But the names aren’t limited to the persons related to the LDS members. The accessibility of the IGI is open from the Family History Library and Family History Center all over the country. It is also available at some main libraries and genealogical societies. It is also accessible on a CD-ROM and microfiche.

Never expect that all extracted records listed on the IGI taken from original ones are always accurate. The reliability may always vary. Moreover, the possibility of finding incomplete records may be at stake. Sometimes you may get records containing the dates and names only. The records that are complete are those recorded prior to 1992. But still, the International Genealogical Index is a great source of information.

Starting at the Library

Before the Internet, most genealogical research was done at the local library. Just because you can get online now doesn’t mean that the library isn’t an important and sometimes vital starting point for your research. There are many advantages to visiting your local library (or the library in the town of your family’s origin) during the beginning stages of your project, so consider this before you jump right into looking for information online.

Your local library is a great wealth of information on family history. Many libraries even include special rooms or sections solely for the purpose of genealogical research. If your family has been community members of the same town for many generations, your local library may even have specific books on your family and its history. In any case, they can provide newspapers and indexes to help you start your search. All of the resources are within one building, so this makes your job easier, and most, if not all, libraries have Internet access, so you can combine these two tools to find what you need.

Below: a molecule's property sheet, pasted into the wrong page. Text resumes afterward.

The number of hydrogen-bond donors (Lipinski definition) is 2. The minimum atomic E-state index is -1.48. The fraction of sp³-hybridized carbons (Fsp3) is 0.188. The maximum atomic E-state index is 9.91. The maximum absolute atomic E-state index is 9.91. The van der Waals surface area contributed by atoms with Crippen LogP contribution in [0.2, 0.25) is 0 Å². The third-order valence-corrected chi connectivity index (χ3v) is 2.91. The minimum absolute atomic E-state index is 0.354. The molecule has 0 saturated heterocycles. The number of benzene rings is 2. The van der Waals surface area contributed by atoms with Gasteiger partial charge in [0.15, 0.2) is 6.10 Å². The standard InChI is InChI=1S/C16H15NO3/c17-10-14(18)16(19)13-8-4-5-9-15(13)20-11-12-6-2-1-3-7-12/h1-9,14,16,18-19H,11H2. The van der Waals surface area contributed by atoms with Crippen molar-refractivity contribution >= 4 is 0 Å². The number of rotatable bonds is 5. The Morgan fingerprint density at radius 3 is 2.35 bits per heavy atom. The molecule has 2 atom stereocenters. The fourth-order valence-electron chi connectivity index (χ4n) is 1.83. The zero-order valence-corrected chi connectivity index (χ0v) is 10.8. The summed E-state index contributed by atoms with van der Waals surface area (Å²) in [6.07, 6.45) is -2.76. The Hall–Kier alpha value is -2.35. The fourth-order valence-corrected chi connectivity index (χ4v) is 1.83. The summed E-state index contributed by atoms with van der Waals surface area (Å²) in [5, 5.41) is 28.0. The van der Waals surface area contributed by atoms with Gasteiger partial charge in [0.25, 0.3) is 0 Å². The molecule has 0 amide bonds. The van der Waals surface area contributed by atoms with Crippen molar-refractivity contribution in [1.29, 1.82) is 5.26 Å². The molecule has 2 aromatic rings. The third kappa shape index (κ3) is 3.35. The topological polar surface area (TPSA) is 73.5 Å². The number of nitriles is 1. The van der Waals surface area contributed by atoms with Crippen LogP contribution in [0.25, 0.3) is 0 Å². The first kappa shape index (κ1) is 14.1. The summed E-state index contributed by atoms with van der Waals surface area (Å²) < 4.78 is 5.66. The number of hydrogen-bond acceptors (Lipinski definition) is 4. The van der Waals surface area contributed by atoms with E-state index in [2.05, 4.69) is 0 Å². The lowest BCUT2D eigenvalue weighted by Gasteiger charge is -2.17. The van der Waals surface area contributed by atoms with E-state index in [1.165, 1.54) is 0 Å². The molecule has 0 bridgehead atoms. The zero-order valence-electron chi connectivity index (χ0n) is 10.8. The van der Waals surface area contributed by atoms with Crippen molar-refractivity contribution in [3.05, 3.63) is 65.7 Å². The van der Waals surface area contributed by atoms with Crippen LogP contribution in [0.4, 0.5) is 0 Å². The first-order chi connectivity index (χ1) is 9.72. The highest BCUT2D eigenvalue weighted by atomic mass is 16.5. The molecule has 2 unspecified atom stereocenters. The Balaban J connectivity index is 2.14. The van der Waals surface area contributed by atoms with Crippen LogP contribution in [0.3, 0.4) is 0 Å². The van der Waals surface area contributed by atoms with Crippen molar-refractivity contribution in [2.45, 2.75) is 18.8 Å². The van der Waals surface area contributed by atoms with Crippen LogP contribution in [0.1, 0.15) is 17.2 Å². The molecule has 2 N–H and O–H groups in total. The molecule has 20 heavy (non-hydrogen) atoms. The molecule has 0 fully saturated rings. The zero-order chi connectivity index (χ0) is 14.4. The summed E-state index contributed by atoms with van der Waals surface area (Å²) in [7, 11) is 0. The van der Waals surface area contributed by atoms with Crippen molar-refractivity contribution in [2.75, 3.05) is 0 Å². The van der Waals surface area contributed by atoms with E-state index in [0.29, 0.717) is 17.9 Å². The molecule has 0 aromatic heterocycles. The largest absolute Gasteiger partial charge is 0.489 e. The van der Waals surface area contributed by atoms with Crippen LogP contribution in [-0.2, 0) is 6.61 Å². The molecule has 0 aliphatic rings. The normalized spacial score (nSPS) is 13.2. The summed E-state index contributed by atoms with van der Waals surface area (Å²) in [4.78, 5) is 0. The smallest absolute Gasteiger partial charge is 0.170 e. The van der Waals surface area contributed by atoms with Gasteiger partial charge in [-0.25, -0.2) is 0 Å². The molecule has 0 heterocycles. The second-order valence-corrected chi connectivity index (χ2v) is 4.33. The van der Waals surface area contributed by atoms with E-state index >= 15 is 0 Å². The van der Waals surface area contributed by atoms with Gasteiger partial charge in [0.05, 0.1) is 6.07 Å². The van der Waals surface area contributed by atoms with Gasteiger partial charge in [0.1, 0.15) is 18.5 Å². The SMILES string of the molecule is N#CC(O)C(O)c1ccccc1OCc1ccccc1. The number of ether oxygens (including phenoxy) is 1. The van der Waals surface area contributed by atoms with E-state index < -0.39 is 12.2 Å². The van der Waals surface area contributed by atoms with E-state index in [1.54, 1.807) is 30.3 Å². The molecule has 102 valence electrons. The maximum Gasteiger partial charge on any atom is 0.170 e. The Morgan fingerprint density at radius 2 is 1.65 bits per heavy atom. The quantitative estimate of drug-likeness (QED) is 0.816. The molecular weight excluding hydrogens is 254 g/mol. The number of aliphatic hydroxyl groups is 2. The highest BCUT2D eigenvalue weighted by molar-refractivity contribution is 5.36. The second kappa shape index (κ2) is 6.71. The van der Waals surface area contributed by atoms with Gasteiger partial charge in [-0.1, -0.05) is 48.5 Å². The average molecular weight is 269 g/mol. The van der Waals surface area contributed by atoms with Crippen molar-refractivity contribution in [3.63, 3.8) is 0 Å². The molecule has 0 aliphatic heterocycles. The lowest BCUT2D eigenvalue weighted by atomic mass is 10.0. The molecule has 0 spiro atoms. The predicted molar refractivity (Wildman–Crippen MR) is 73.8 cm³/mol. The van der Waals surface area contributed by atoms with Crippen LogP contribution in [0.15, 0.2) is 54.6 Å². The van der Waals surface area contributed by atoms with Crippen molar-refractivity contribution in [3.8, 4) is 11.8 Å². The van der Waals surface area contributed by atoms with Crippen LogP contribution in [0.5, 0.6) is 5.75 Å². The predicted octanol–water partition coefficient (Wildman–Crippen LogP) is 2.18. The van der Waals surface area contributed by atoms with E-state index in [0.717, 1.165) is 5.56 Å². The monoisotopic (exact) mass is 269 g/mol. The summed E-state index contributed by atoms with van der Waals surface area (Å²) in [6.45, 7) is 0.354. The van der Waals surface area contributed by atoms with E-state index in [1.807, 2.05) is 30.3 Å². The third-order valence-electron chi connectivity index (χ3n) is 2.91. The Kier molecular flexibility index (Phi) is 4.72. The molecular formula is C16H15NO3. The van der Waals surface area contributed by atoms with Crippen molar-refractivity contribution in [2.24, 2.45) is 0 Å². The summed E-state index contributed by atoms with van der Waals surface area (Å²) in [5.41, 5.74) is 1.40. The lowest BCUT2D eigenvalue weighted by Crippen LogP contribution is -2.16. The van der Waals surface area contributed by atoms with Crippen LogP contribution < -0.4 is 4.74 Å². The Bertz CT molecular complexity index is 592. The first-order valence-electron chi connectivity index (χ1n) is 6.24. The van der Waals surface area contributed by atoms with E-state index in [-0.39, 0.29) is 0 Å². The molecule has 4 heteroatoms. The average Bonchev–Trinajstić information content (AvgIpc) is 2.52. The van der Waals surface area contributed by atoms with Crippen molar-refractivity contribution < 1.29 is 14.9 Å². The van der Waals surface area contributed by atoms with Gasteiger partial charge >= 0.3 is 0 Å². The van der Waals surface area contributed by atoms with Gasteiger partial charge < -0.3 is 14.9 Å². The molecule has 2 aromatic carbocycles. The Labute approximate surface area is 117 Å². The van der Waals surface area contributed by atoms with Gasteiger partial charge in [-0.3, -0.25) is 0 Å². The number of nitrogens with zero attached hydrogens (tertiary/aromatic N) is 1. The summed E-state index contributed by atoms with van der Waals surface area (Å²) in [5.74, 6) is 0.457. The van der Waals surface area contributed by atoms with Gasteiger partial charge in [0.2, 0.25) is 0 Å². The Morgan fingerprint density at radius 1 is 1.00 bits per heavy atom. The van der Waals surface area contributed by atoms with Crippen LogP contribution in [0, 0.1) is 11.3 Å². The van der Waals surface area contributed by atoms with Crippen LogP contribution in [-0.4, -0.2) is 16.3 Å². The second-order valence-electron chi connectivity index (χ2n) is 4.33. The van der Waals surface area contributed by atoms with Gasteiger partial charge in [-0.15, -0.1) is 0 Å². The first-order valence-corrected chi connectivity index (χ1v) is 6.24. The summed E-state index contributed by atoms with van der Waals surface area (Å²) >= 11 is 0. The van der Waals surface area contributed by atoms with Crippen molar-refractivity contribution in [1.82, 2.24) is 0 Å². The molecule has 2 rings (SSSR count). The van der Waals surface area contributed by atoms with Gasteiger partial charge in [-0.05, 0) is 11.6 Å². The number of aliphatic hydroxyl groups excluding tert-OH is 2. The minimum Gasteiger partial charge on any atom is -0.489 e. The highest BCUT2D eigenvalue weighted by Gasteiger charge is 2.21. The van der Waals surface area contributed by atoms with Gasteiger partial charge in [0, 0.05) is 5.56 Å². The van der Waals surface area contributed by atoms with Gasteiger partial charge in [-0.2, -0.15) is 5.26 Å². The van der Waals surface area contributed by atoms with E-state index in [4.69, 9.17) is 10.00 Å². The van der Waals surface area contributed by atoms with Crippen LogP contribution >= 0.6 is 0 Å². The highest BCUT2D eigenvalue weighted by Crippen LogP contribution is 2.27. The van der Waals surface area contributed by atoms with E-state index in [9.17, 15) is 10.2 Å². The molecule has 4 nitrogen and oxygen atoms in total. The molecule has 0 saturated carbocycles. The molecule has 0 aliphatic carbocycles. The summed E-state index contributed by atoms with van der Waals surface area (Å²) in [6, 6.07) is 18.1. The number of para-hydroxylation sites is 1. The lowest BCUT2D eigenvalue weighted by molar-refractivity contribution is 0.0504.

The second benefit to using the library is that your will get help from trained professionals. Ok, so librarians aren’t necessarily family history researchers. However, they are well trained in the art of helping you find information, whatever that may be. Your librarian, depending on the number of people who visit the library daily, may know not only what source you need, but also exactly how to use that source. For example, when you are looking up a specific piece of information, you might be able to find it in two different sources. Your librarian may have just been helping someone else do that same thing, and he or she will be able to show you how to use the index, since many books’ indexes are completely different. Since they have experience in helping genealogists, librarians can also help point you to resources that other researchers found useful.

If nothing else, your library provides a quiet place to work. You can get online here, rather than at home where work, the phone, etc can easily distract you. Working at the library helps you stay focused, so you can get more done in a single visit to the library than you can during many days of work at home. Remember to always be respectful of others in the library who are there for similar reasons, and you should find that your trip is very beneficial.